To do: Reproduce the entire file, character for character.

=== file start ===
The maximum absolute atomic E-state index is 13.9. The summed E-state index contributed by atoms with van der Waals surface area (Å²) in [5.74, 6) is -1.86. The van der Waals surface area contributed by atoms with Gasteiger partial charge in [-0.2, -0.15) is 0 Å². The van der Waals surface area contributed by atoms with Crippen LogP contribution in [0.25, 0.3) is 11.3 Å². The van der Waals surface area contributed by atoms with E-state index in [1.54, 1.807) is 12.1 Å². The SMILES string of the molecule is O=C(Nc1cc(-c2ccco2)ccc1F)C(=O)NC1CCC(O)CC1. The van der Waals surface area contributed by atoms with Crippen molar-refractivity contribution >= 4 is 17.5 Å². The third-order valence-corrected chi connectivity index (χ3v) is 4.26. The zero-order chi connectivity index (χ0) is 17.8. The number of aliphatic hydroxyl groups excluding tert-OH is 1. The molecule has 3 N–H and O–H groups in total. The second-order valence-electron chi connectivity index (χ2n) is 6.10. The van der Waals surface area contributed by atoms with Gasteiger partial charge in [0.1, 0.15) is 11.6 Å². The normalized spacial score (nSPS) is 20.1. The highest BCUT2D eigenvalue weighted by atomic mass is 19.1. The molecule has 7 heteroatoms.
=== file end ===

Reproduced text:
The maximum absolute atomic E-state index is 13.9. The summed E-state index contributed by atoms with van der Waals surface area (Å²) in [5.74, 6) is -1.86. The van der Waals surface area contributed by atoms with Gasteiger partial charge in [-0.2, -0.15) is 0 Å². The van der Waals surface area contributed by atoms with Crippen LogP contribution in [0.25, 0.3) is 11.3 Å². The van der Waals surface area contributed by atoms with E-state index in [1.54, 1.807) is 12.1 Å². The SMILES string of the molecule is O=C(Nc1cc(-c2ccco2)ccc1F)C(=O)NC1CCC(O)CC1. The van der Waals surface area contributed by atoms with Crippen molar-refractivity contribution >= 4 is 17.5 Å². The third-order valence-corrected chi connectivity index (χ3v) is 4.26. The zero-order chi connectivity index (χ0) is 17.8. The number of aliphatic hydroxyl groups excluding tert-OH is 1. The molecule has 3 N–H and O–H groups in total. The second-order valence-electron chi connectivity index (χ2n) is 6.10. The van der Waals surface area contributed by atoms with Gasteiger partial charge in [0.1, 0.15) is 11.6 Å². The normalized spacial score (nSPS) is 20.1. The highest BCUT2D eigenvalue weighted by atomic mass is 19.1. The molecule has 7 heteroatoms.